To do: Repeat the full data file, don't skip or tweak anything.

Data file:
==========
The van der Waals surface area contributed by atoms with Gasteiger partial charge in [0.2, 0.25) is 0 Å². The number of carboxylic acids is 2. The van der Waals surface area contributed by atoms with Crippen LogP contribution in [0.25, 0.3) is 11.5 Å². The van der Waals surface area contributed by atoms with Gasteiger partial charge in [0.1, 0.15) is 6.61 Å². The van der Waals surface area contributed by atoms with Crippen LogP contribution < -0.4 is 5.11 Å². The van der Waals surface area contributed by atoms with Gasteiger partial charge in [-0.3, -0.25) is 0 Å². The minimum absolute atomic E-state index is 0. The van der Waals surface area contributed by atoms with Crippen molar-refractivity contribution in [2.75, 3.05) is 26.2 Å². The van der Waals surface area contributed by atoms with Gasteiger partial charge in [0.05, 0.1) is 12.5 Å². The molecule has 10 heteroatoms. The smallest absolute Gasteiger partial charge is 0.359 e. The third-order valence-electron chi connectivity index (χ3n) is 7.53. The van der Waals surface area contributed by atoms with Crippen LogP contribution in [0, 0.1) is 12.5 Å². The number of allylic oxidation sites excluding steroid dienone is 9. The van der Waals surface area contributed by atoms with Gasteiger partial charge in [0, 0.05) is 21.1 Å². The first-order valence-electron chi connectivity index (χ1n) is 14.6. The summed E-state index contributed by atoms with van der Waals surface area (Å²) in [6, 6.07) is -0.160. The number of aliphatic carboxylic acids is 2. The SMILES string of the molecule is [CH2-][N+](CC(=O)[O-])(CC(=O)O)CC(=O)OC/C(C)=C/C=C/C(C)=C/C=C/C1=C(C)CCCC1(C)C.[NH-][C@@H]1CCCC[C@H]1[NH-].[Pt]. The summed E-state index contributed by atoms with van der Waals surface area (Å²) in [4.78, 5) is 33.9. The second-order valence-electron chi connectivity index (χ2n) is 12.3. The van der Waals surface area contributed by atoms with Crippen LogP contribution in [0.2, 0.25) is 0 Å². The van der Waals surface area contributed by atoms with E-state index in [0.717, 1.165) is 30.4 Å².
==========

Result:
The van der Waals surface area contributed by atoms with Gasteiger partial charge in [0.2, 0.25) is 0 Å². The number of carboxylic acids is 2. The van der Waals surface area contributed by atoms with Crippen LogP contribution in [0.25, 0.3) is 11.5 Å². The van der Waals surface area contributed by atoms with Gasteiger partial charge in [0.1, 0.15) is 6.61 Å². The van der Waals surface area contributed by atoms with Crippen LogP contribution < -0.4 is 5.11 Å². The van der Waals surface area contributed by atoms with Gasteiger partial charge in [-0.3, -0.25) is 0 Å². The minimum absolute atomic E-state index is 0. The van der Waals surface area contributed by atoms with Crippen molar-refractivity contribution in [2.75, 3.05) is 26.2 Å². The van der Waals surface area contributed by atoms with Gasteiger partial charge in [0.05, 0.1) is 12.5 Å². The molecule has 10 heteroatoms. The smallest absolute Gasteiger partial charge is 0.359 e. The third-order valence-electron chi connectivity index (χ3n) is 7.53. The van der Waals surface area contributed by atoms with Crippen LogP contribution in [0, 0.1) is 12.5 Å². The number of allylic oxidation sites excluding steroid dienone is 9. The van der Waals surface area contributed by atoms with Gasteiger partial charge in [0, 0.05) is 21.1 Å². The first-order valence-electron chi connectivity index (χ1n) is 14.6. The summed E-state index contributed by atoms with van der Waals surface area (Å²) in [6, 6.07) is -0.160. The number of aliphatic carboxylic acids is 2. The SMILES string of the molecule is [CH2-][N+](CC(=O)[O-])(CC(=O)O)CC(=O)OC/C(C)=C/C=C/C(C)=C/C=C/C1=C(C)CCCC1(C)C.[NH-][C@@H]1CCCC[C@H]1[NH-].[Pt]. The summed E-state index contributed by atoms with van der Waals surface area (Å²) in [4.78, 5) is 33.9. The second-order valence-electron chi connectivity index (χ2n) is 12.3. The van der Waals surface area contributed by atoms with Crippen LogP contribution in [0.2, 0.25) is 0 Å². The van der Waals surface area contributed by atoms with E-state index in [0.717, 1.165) is 30.4 Å².